As Telstra starts to roll out their new BigPond Movies service, which is linked to a broadband package, their rivals have started to moan to the Australian Competition and Consumer Commission.
The competitors, whose recent lobbying of the Federal Government over the National Broadband Network deal with Telstra fell on deaf ears, now want the ACCC to step in and take action against the national broadband carrier despite the fact that Telstra costs are higher than their own.
The rivals have accused Telstra of using anti-competitive practices to poach their clients.
In submissions lodged with the Australian Competition and Consumer Commission, the rivals, who include iiNet, which recently launched their Fetch TV offering, and Optus, claim that a recent deal which offers Foxtel content exclusively to Telstra’s broadband customers, was a blatant attempt by Telstra to exploit its Foxtel interest in order to protect its broadband market share.
According to the Sydney Morning Herald, the Optus submission said: ”Optus forecasts that it will lose existing and future customers, since consumers who wish to purchase Foxtel’s proposed service will have no choice but to purchase broadband services from Telstra. This proposal should be seen as a thin end of the wedge for Telstra’s ability to use its control of content to establish a broadband monopoly.”
ISP providers’ iiNet, Internode and Adam Internet, all members of the coalition that lobbied against an NBN Co deal with Telstra have surprisingly submitted similar claims. Their submission says: ”Our clients have no doubt that Telstra’s intention is to encourage Foxtel customers that are connected to other ISPs to churn to BigPond on the basis that they will be able to download Foxtel content,” said the submission, prepared by Herbert Geer.
The Sydney Morning Herald claims sensitivities over the issue have been heightened by the recent peace pact between the government and Telstra. Under the pact, it would receive $11 billion in benefits in return for co-operating with the build of a $43 billion national broadband network.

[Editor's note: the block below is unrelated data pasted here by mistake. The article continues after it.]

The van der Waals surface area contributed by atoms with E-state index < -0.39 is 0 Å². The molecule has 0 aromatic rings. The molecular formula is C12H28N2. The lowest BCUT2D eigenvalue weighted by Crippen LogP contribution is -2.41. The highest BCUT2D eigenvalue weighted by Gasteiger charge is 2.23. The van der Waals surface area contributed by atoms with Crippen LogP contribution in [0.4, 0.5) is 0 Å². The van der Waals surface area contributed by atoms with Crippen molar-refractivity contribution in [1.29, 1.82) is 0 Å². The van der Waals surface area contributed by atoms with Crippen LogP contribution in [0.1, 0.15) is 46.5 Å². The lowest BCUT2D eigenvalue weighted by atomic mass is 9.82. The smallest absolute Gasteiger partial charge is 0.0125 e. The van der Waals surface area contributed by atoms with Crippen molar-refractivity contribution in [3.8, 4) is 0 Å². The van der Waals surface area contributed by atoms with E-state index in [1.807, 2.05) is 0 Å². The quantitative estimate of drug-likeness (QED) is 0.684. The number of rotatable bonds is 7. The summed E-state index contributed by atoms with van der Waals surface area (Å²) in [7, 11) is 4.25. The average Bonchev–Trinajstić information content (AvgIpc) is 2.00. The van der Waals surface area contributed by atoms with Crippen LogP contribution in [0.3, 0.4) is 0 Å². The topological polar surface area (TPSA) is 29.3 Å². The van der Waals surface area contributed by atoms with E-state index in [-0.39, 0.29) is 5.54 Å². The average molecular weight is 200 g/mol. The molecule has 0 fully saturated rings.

Retaining market share before migration to the network will be critical for all companies, and Telstra is playing catch-up.
Recent reports show that Telstra who have stuck with their premium pricing policy for their BigPond offering have steadily lost market share in mobile and broadband to rival providers. However insiders are tipping major price cuts in the cost of Telstra services, as the carriers try to build their customer base prior to the roll out of the NBN.
It is also tipped that Telstra is working on several new services such as home and business security monitoring and new digital home services.
Telstra says that the deal to offer Foxtel content exclusively to its broadband subscribers was ”conducted at arm’s length” and has nothing to do with the telco’s 50 per cent stake in the pay TV provider.
The SMH said that in its submission to the ACCC, Telstra said only a ”small proportion” of customers who can potentially gain access to the service are not at present with Telstra, making it ”unlikely that there could be any material impact on competition”.
Telstra and Foxtel both said other broadband providers could gain access to content similar to what will be offered under their exclusive agreement.
The Geer submission emphasised that ”premium sports and new release programming” is driving the demand for pay TV services, and not ”last year’s movies or re-runs of TV shows”. ”This premium content is largely already sewn up in exclusive agreements by Foxtel and Telstra.”